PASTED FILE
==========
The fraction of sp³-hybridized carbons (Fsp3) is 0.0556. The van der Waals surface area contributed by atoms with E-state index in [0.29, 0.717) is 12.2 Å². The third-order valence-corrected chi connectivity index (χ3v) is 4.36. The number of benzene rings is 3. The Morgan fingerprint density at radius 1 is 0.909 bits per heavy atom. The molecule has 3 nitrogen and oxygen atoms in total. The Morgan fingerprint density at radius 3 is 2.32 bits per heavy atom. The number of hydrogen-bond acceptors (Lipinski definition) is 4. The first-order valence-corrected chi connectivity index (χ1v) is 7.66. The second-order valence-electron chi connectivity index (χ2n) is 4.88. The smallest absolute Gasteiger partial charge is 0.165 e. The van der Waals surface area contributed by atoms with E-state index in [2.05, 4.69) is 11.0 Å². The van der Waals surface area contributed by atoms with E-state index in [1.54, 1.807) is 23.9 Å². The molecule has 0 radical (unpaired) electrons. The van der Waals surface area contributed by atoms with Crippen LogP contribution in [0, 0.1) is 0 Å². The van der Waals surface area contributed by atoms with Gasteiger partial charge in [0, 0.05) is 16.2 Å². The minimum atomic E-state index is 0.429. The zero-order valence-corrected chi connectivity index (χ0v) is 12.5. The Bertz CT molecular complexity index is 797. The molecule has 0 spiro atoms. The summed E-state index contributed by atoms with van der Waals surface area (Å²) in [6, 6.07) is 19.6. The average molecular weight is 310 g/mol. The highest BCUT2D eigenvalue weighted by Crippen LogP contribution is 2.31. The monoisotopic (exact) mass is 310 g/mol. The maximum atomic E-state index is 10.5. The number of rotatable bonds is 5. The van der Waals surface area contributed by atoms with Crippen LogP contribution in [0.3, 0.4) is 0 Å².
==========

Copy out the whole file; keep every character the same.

The fraction of sp³-hybridized carbons (Fsp3) is 0.0556. The van der Waals surface area contributed by atoms with E-state index in [0.29, 0.717) is 12.2 Å². The third-order valence-corrected chi connectivity index (χ3v) is 4.36. The number of benzene rings is 3. The Morgan fingerprint density at radius 1 is 0.909 bits per heavy atom. The molecule has 3 nitrogen and oxygen atoms in total. The Morgan fingerprint density at radius 3 is 2.32 bits per heavy atom. The number of hydrogen-bond acceptors (Lipinski definition) is 4. The first-order valence-corrected chi connectivity index (χ1v) is 7.66. The second-order valence-electron chi connectivity index (χ2n) is 4.88. The smallest absolute Gasteiger partial charge is 0.165 e. The van der Waals surface area contributed by atoms with E-state index in [2.05, 4.69) is 11.0 Å². The van der Waals surface area contributed by atoms with E-state index in [1.54, 1.807) is 23.9 Å². The molecule has 0 radical (unpaired) electrons. The van der Waals surface area contributed by atoms with Crippen LogP contribution in [0, 0.1) is 0 Å². The van der Waals surface area contributed by atoms with Gasteiger partial charge in [0, 0.05) is 16.2 Å². The minimum atomic E-state index is 0.429. The zero-order valence-corrected chi connectivity index (χ0v) is 12.5. The Bertz CT molecular complexity index is 797. The molecule has 0 spiro atoms. The summed E-state index contributed by atoms with van der Waals surface area (Å²) in [6, 6.07) is 19.6. The average molecular weight is 310 g/mol. The highest BCUT2D eigenvalue weighted by Crippen LogP contribution is 2.31. The monoisotopic (exact) mass is 310 g/mol. The maximum atomic E-state index is 10.5. The number of rotatable bonds is 5. The van der Waals surface area contributed by atoms with Crippen LogP contribution in [0.3, 0.4) is 0 Å².